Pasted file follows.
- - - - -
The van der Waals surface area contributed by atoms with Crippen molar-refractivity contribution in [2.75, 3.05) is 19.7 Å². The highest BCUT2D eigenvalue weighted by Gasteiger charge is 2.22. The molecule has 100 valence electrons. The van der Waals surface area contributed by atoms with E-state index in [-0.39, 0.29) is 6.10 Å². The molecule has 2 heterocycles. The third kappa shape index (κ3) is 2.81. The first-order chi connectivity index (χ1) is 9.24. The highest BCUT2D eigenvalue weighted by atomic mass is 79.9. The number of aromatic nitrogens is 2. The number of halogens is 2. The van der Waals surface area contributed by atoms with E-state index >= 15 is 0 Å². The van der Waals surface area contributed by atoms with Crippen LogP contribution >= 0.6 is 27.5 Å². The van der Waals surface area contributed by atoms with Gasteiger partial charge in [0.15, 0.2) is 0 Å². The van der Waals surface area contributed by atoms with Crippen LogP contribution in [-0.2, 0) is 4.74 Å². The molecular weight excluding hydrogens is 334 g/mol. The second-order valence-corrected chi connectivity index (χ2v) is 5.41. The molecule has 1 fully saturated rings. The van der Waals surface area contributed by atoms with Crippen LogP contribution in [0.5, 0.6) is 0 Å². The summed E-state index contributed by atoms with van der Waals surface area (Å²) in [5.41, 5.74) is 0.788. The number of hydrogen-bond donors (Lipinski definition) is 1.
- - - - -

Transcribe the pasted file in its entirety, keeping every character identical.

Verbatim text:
The van der Waals surface area contributed by atoms with Crippen molar-refractivity contribution in [2.75, 3.05) is 19.7 Å². The highest BCUT2D eigenvalue weighted by Gasteiger charge is 2.22. The molecule has 100 valence electrons. The van der Waals surface area contributed by atoms with E-state index in [-0.39, 0.29) is 6.10 Å². The molecule has 2 heterocycles. The third kappa shape index (κ3) is 2.81. The first-order chi connectivity index (χ1) is 9.24. The highest BCUT2D eigenvalue weighted by atomic mass is 79.9. The number of aromatic nitrogens is 2. The number of halogens is 2. The van der Waals surface area contributed by atoms with E-state index >= 15 is 0 Å². The van der Waals surface area contributed by atoms with Crippen LogP contribution >= 0.6 is 27.5 Å². The van der Waals surface area contributed by atoms with Gasteiger partial charge in [0.15, 0.2) is 0 Å². The van der Waals surface area contributed by atoms with Crippen LogP contribution in [-0.2, 0) is 4.74 Å². The molecular weight excluding hydrogens is 334 g/mol. The second-order valence-corrected chi connectivity index (χ2v) is 5.41. The molecule has 1 fully saturated rings. The van der Waals surface area contributed by atoms with Crippen LogP contribution in [0.5, 0.6) is 0 Å². The summed E-state index contributed by atoms with van der Waals surface area (Å²) in [5.41, 5.74) is 0.788. The number of hydrogen-bond donors (Lipinski definition) is 1.